Ahmed Saya: I started teaching when I was in grade 9 and I did so initially to finance my studies. However, I realized soon that teaching was not a job but a responsibility. I realized that if I go towards finance or business, I will not be satisfied because I wanted to be a change agent for our country. We are always criticizing that Pakistan is a third world country but we don’t realize that Pakistan is the land of opportunities as well.

TNT: How important do you think is the student-teacher relationship?

Ahmed Saya: I believe that it is extremely important. A student can only excel if he is comfortable with his particular teacher and if he can address his problems with his teacher. If a student-teacher relationship is not strong, then the student will always shy away from his teacher and this will not wield any fruitful results. If a teacher wants to create an impact, he needs to have a good relationship with his teacher.

TNT: Your students are now appealing to the Pakistani government to give you a civil award, what do you say to that?

Ahmed Saya: As I mentioned, I did not become a teacher to get awards but to bring a change. I am extremely grateful to God that I got to represent Pakistan internationally and I got to create an impact in the lives of the majority of students that I taught. My students highly regard me and that’s an achievement. I am not in further search of any award and the love I get from my students is a reward for me.

TNT: You have been a teacher for 18 years now. How has this journey been so far?

Ahmed Saya: It’s been amazing and every time I enter the class, I feel like it’s my first class and my last class. I have to give that level of commitment that I have to impress everyone and I want to satisfy everyone. It is always a combination of these feelings and I am standing in front of a group of people, hoping that it will be a life-changing experience for them. Every day is a new challenge, and every day is a new journey. Each child is different and no one size fits all.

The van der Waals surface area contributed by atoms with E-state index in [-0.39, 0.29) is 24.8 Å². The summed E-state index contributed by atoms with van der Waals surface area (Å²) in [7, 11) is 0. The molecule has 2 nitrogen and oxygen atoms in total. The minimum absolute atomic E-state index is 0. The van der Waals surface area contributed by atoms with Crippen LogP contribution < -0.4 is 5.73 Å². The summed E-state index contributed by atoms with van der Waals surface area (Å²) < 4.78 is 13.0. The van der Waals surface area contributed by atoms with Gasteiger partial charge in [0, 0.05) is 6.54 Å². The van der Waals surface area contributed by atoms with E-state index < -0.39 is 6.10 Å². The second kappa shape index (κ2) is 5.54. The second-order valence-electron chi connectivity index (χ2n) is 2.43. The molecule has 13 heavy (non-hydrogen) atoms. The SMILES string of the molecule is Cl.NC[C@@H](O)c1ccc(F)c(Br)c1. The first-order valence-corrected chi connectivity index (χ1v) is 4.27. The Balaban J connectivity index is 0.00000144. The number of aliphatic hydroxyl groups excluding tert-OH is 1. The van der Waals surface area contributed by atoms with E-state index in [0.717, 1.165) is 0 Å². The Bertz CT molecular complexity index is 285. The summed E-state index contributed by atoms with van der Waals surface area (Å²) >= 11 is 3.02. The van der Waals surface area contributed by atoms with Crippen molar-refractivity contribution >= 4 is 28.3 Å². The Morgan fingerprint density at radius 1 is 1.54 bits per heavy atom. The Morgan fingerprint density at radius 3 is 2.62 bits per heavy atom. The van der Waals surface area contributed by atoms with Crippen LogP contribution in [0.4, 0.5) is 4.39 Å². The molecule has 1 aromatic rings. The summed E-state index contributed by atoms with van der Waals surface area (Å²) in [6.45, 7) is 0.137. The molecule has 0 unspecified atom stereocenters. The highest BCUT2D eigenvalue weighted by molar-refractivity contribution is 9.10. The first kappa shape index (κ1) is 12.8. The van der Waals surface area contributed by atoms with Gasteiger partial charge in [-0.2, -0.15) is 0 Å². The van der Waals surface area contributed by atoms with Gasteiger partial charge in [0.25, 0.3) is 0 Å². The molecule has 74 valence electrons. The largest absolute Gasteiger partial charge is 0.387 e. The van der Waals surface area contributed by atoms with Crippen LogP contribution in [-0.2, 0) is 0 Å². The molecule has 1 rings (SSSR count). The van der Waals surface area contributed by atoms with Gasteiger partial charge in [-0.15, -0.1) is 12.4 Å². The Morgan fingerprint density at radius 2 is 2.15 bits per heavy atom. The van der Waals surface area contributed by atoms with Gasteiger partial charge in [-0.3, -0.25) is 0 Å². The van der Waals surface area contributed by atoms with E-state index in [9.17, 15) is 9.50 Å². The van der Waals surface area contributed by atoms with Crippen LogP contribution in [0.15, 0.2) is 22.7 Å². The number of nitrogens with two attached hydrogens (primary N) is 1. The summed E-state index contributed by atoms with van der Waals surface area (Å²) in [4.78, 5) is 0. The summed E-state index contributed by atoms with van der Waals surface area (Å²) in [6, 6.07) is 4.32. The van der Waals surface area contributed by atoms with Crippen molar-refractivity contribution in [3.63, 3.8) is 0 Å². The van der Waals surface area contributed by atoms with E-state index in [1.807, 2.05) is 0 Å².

TNT: After winning this award, do you think that you have achieved everything you sought out for? Or is this just the first step?

Ahmed Saya: After winning this award, I think more responsibility is now on my shoulders. As the saying goes, “With great power comes great responsibility”. People have lots of expectations and people are genuinely happy that Pakistan was represented internationally. Now, everyone believes that I will do some sort of a ‘magic’ and yes, there are lots of responsibilities. I can now work towards my achieving my vision that is eradicating illiteracy in Pakistan.

Around 7-8 years back, along with some like-minded people, we started a Bridge school and named it such to bridge the gap between the underprivileged kids and the privileged kids, keeping in mind those almost 25 million children out of school. Currently, 220 students are studying in the Bridge School. However, the vision is that if these 220 students grow up, work hard and open such 220 Bridge Schools and each school has 220 students, then there will be a multiplier effect and then one day we can make a big impact in the eradication of literacy in Pakistan.

Moreover, I am also trying to embed technology, making the use of AI and to get hold of cellular companies to make sure that every person with a smartphone can have easy access to virtual classrooms. Anyone having a smartphone can have access to quality education even if they cannot go to a school. This way, we can eradicate child labour, illiteracy, and create more jobs.